The data presented in this report show a rapid reduction in the overall U.S. COVID-19–related mortality rate in March 2022. From April through September 2022, COVID-19–related mortality rates remained relatively stable; to date, this has been the longest interval during the pandemic in which the COVID-19–related mortality rate was <22 deaths per 100,000 population for all age groups. However, during this period, 2,000–4,500 COVID-19–related deaths were reported weekly. Further, a higher number of overall (all-cause) deaths occurred compared to the number that would be expected based on previous years of data (excess deaths).
Although overall COVID-19–related mortality rates declined, adults aged ≥65 years continued to have the highest mortality rates. During April–September 2022, the proportion of COVID-19–related deaths accounted for by adults aged ≥85 years increased to ~40% despite accounting for <2% of the U.S. population. COVID-19–related deaths among children remained rare. Although racial and ethnic disparities in COVID-19–related mortality have decreased over the course of the pandemic, disparities persisted. COVID-19 vaccines continued to reduce the risk of dying from COVID-19 among all adult age groups, including adults aged ≥65 years, with the greatest protection observed among older adults who received ≥2 booster doses.
COVID-19 was reported as the underlying cause of death for most COVID-19–related deaths. However, a higher proportion of COVID-19–related deaths had COVID-19 listed as a contributing cause of death during January–September 2022 compared to previous years of the pandemic. This finding was observed among persons dying in hospitals and, to a greater extent, in non-hospital settings such as long-term care facilities and hospice facilities, where a higher proportion of COVID-19–related deaths occurred than earlier in the pandemic. The reasons for these changes are unclear but might signal that 1) people who died outside of the hospital had other health conditions where the severity of those conditions was exacerbated by having COVID-19; 2) people infected with SARS-CoV-2 might have be hospitalized for another condition, but COVID-19 contributed to their death; or 3) that people who survived infection with SARS-CoV-2 continued to suffer COVID-19–related long-term health effects that contributed to their death.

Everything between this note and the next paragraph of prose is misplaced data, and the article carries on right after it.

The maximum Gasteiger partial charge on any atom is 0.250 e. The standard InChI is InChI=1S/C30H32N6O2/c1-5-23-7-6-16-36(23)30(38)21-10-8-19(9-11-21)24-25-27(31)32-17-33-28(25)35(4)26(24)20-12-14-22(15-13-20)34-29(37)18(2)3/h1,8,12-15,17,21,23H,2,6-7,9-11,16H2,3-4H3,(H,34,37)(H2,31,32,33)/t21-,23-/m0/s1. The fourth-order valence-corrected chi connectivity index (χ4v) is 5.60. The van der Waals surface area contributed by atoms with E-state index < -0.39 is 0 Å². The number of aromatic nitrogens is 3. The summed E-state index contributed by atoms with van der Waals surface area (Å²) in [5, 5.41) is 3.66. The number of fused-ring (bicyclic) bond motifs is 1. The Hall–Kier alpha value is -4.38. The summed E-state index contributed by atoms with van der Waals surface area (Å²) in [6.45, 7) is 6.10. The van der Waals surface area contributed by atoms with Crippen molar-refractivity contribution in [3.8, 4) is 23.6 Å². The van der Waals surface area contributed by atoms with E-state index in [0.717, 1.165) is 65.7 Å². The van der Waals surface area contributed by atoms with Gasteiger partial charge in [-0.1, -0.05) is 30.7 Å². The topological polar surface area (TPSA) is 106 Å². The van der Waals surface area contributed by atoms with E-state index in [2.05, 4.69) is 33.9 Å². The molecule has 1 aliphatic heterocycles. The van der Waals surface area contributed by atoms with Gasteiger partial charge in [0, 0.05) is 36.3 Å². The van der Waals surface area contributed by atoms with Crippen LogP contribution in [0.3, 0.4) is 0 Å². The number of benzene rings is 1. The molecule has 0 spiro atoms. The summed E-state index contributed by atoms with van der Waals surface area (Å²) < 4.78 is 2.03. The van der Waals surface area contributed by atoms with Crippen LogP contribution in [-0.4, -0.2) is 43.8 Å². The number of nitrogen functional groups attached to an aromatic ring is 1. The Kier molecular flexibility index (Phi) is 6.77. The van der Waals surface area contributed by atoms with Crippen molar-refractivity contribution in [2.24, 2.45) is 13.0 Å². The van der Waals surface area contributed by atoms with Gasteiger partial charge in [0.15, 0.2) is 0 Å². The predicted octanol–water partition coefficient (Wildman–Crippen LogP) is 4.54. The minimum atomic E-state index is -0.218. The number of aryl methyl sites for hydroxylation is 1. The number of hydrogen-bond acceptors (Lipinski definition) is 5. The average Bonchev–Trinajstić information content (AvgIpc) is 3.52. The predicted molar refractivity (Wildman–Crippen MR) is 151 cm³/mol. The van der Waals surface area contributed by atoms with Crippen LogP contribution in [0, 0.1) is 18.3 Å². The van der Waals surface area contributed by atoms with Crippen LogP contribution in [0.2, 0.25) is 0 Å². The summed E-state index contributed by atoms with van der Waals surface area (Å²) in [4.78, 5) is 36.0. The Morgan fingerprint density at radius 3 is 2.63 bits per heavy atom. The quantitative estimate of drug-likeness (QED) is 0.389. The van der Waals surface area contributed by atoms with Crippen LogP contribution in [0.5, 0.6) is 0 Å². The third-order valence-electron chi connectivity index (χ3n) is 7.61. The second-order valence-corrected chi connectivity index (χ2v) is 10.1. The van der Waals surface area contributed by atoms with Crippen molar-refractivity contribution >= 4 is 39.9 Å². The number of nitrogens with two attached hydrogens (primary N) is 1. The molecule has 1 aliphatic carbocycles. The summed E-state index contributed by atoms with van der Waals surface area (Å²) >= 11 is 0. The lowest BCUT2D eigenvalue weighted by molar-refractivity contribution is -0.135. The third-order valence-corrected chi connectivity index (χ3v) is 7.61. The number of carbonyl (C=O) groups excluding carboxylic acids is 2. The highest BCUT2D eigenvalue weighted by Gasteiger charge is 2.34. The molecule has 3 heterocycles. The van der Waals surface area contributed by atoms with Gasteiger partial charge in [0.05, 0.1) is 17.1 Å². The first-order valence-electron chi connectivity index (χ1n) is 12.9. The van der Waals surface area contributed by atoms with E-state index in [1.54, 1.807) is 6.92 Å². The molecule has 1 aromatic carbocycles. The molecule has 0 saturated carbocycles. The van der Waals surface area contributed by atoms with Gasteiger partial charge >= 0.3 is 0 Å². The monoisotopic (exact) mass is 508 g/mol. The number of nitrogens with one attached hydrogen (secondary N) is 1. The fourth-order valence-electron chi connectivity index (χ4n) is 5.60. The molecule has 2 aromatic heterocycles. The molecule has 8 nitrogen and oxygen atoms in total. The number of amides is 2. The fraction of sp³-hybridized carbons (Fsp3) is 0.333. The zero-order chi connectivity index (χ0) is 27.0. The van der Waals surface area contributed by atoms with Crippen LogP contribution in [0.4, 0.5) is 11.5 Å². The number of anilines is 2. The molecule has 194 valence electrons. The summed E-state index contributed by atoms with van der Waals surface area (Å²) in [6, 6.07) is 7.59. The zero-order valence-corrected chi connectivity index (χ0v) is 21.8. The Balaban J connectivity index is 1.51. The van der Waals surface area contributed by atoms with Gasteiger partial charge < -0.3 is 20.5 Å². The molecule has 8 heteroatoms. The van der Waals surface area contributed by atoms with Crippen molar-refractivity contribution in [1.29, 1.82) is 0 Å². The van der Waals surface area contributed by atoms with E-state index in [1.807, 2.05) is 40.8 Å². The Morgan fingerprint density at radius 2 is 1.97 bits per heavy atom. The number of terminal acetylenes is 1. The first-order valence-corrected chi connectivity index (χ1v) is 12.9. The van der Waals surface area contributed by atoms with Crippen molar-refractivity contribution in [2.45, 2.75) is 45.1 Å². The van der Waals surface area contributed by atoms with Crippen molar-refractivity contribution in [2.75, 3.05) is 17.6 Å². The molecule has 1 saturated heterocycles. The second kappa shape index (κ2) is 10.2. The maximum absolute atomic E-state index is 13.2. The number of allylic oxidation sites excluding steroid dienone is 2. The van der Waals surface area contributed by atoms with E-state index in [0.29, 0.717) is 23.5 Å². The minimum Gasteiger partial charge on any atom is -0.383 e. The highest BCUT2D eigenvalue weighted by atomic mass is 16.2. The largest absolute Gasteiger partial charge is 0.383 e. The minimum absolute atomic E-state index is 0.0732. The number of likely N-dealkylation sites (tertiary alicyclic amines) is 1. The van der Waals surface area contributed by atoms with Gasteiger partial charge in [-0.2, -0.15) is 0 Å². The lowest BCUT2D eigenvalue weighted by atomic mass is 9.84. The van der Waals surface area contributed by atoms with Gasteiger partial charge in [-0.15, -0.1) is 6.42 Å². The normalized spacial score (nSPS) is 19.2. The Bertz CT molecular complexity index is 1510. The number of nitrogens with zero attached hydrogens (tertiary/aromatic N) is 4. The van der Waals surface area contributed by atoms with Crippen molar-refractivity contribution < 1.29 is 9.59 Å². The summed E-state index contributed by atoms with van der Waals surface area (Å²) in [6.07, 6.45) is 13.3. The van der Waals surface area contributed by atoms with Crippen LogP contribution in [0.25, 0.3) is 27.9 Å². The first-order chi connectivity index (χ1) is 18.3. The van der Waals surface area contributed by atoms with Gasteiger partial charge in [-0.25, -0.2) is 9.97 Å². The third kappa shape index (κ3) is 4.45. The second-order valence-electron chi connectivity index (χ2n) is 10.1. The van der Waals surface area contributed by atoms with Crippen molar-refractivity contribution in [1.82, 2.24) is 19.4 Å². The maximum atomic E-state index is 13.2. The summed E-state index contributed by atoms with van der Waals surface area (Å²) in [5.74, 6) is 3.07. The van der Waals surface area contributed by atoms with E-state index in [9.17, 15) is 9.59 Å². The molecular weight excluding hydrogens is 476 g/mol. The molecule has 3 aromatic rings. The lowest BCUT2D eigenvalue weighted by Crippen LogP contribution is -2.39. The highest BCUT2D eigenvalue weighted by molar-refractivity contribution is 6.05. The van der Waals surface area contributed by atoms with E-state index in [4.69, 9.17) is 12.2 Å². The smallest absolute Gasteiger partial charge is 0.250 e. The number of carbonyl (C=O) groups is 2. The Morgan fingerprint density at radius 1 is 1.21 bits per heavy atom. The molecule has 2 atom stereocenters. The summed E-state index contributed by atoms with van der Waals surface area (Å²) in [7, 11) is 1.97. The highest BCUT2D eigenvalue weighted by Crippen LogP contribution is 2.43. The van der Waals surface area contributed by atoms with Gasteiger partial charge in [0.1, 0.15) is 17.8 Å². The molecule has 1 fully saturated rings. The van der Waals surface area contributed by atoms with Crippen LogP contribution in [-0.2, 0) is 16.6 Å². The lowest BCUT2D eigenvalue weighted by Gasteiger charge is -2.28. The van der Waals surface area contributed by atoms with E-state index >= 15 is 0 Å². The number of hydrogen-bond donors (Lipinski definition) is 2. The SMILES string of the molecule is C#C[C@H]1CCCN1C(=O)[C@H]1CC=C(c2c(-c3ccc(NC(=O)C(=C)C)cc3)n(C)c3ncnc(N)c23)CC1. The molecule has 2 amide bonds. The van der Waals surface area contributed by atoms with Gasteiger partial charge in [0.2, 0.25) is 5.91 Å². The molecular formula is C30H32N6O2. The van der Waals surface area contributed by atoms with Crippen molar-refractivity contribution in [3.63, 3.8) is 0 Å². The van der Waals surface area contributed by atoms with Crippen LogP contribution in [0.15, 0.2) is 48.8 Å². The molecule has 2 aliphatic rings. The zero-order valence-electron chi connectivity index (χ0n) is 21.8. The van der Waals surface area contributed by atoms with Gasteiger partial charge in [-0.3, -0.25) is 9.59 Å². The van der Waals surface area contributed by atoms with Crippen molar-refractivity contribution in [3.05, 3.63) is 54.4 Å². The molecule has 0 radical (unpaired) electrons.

Risk of dying while hospitalized for COVID-19 declined steeply during March–April 2022 and remained lower through August 2022 compared to rates observed during June 2021–February 2022. Risk of in-hospital death was highest for patients hospitalized for COVID-19 with ≥5 underlying medical conditions, patients with disabilities, and patients aged ≥80 years. In-hospital death among persons aged 18–49 years hospitalized with COVID-19 during May–August 2022 was rare (1% of COVID-19–associated hospitalizations); most of these patients were unvaccinated. The proportion of patients hospitalized primarily for COVID-19 that had an indicator of severe disease (e.g., required intensive medical intervention) also declined. Less severe COVID-19 disease among hospitalized patients could contribute to the lower rate of in-hospital deaths observed. Decreased use of intensive medical interventions among patients who died in-hospital with COVID-19 could also reflect the increased occurrence of deaths among older people with multiple comorbidities who might not have tolerated or benefited from such interventions or, who did not agree to intensive medical intervention.
Early treatment with COVID-19 medication can reduce the risk of COVID-19–related hospitalization and mortality among patients at risk for severe COVID-19.4-7 Use of outpatient COVID-19 treatment increased in 2022, particularly during April–July 2022 when nirmatrelvir/ritonavir (Paxlovid), an oral antiviral medication, became widely available. During this period, Paxlovid was the most commonly used outpatient COVID-19 medication among all age groups, with some differences in use by patient age, race and ethnicity, and type of immunocompromising condition.